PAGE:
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Friday, April 24, 2020


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C.A. Reverses $13 Million Judgment Based on Judge’s Partiality

Multiple Errors on the Part of Los Angeles Superior Court Judge Michael Linfield Cited; Justice Stratton Faults References to Report by Former Supreme Court Jurist Moreno


By a MetNews Staff Writer




The Court of Appeal for this district declared yesterday that “a series of grave errors” on the part of Los Angeles Superior Court Judge Michael Linfield in a gender discrimination case, evincing his bias in favor of the plaintiff, requires the reversal of a $13 million judgment against The Regents of the University of California.

Justice Maria Stratton of Div. Eight wrote the opinion. It strips Dr. Lauren Pinder-Brown—now a professor in the Division of Hematology/Oncology of the UC Irvine Medical Center Department of Medicine—of a court victory based on alleged mistreatment while a professor of medicine at UCLA.

 It was a close case, Stratton said, and it can’t be said that the judge’s rulings and comments to the jury were harmless.

Fair Trial Denied

Stratton wrote:

“Unfortunately, the trial court committed a series of grave errors that significantly prejudiced The Regents’ right to a fair trial by an impartial judge.

“First, the court delivered a presentation to the jury highlighting major figures in the civil rights movement, and told the jury their duty was to stand in the shoes of Dr. Martin Luther King and bend the arc of the moral universe toward justice. Second, the court allowed the jury to hear about and view a long list of discrimination complaints from across the entire University of California system that were not properly connected to Dr. Pinter-Brown’s circumstances or her theory of the case. Third, the court allowed the jury to learn of the contents and conclusions of the Moreno Report, which documented racial discrimination occurring throughout the entire UCLA campus. Finally, the court allowed Dr. Pinter-Brown to resurrect a retaliation claim after the close of evidence despite having summarily adjudicated that very claim prior to trial.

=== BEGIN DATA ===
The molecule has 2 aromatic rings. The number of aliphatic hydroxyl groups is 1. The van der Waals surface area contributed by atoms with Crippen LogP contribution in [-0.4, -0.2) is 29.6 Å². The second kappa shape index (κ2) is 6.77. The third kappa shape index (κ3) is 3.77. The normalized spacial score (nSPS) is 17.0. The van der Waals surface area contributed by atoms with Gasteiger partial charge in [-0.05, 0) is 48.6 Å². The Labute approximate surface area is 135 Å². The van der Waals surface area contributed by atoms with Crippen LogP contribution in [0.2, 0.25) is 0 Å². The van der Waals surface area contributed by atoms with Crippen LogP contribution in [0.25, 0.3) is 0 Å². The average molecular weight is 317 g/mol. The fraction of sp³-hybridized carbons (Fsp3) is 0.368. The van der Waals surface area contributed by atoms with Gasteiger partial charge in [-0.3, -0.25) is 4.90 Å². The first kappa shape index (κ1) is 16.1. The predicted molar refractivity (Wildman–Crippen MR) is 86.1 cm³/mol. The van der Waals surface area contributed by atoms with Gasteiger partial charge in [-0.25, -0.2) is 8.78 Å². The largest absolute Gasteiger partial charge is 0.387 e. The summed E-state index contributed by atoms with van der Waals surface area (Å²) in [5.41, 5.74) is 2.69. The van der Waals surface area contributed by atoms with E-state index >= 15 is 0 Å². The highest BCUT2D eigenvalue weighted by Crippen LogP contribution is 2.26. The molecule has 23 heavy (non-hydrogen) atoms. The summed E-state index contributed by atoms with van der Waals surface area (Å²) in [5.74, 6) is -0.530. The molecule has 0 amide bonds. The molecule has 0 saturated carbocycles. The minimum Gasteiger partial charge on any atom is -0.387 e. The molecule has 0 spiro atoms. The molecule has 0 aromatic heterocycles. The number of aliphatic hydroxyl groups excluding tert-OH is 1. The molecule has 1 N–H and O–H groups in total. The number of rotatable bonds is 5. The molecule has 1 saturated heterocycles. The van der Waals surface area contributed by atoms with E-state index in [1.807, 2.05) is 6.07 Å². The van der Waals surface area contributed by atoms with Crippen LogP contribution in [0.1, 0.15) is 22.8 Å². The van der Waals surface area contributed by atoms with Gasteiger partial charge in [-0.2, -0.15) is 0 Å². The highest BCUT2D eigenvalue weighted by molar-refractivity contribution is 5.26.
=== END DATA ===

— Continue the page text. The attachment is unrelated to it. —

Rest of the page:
“These errors were cumulative and highly prejudicial. They evidence the trial court’s inability to remain impartial and created the impression that the court was partial to Dr. Pinter- Brown’s claims.”

Moreno Report

The “Moreno Report” was one prepared for UCLA in 2013 by retired California Supreme Court Justice Carlos Moreno. It dealt not with gender discrimination on the campus, but racial and ethnic bias.

Stratton noted that Linfield did bar admission of the report into evidence, on the basis of it being hearsay, but declared:

“This, however, was wholly insufficient because Dr. Pinter-Brown was able to coax the content and conclusions of the Moreno Report out of multiple witnesses. Secondary evidence of a document that is hearsay is ‘no more admissible’ than the document itself, ‘which is to say, not at all.’…The court abandoned its duty to ensure UCLA received a fair and impartial trial when it allowed the contents of the irrelevant and highly prejudicial Moreno Report—which dealt with discrimination outside of Dr. Pinter-Brown’s protected class—to come in through a series of leading questions by her attorney and the answers thereto.”

‘Inexplicable Error’

She characterized as “inexplicable error” Linfield’s action in placing before the jury Pinder-Brown’s cause of action for retaliation which had already been decided in the defendant’s favor, saying: